Is it that they [who care for no more than this world] believe in forces supposed to have a share in God's divinity,25
which enjoin upon them as a moral law something that God has never allowed?26
Now were it not for [God's] decree on the final judgment,27
all would indeed have been decided between them [in this world]:28
but, verily, grievous suffering awaits the evildoers [in the life to come].
Lit., "Is it that they have partners [of God]" - i.e., "do they believe that circumstantial phenomena like wealth, power, 'luck', etc., have something divine about them?" - the implication being that belief in such "forces" is usually at the root of men's pursuance of exclusively worldly ends. (For my above explanatory rendering of the term shuraka' - lit., "partners" or "associates" [of God] - see note  on 6:22 .)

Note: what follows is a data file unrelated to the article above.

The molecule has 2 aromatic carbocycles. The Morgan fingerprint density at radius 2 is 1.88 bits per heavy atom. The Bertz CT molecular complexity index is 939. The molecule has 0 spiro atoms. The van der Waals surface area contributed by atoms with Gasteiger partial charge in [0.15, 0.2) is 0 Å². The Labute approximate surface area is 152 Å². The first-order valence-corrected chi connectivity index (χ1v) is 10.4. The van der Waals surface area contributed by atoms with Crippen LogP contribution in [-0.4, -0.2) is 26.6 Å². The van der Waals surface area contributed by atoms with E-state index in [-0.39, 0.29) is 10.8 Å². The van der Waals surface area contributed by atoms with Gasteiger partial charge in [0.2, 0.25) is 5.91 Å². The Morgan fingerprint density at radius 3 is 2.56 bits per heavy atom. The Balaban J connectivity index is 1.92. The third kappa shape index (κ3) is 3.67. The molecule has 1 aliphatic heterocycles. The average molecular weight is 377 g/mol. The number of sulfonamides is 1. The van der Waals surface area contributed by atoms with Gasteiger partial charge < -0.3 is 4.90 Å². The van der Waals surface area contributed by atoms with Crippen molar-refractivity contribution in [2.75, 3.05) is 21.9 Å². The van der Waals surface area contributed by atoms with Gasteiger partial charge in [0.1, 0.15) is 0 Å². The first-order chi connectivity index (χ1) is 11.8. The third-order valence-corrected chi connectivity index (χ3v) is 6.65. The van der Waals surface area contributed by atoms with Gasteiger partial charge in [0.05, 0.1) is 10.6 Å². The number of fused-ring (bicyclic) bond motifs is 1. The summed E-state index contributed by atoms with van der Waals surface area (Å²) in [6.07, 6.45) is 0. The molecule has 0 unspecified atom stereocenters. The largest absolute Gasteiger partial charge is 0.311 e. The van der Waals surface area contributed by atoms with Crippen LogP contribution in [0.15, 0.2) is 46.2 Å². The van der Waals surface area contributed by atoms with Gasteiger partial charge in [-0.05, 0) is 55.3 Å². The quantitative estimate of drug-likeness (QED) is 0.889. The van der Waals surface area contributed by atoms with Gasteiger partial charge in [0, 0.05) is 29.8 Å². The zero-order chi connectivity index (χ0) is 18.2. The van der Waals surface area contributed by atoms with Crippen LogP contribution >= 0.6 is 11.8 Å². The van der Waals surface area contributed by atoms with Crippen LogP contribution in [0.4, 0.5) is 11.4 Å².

I.e., which cause them to abandon themselves with an almost religious fervour to something of which God disapproves - namely, the striving after purely materialistic goals and a corresponding disregard of all spiritual and ethical values. For my rendering of din, in this context, as "moral law", see note  on 109:6 .
Lit., "word of decision", i.e., that His final judgment shall be postponed until the Day of Resurrection (see next note).
I.e., God would have made a clear-cut distinction, in this world, between those who look forward to the hereafter and those who care for no more than worldly success, by granting unlimited happiness to the former and causing the latter to suffer: but since it is only in the hereafter that man's life is to be truly fulfilled, God has willed to postpone this distinction until then.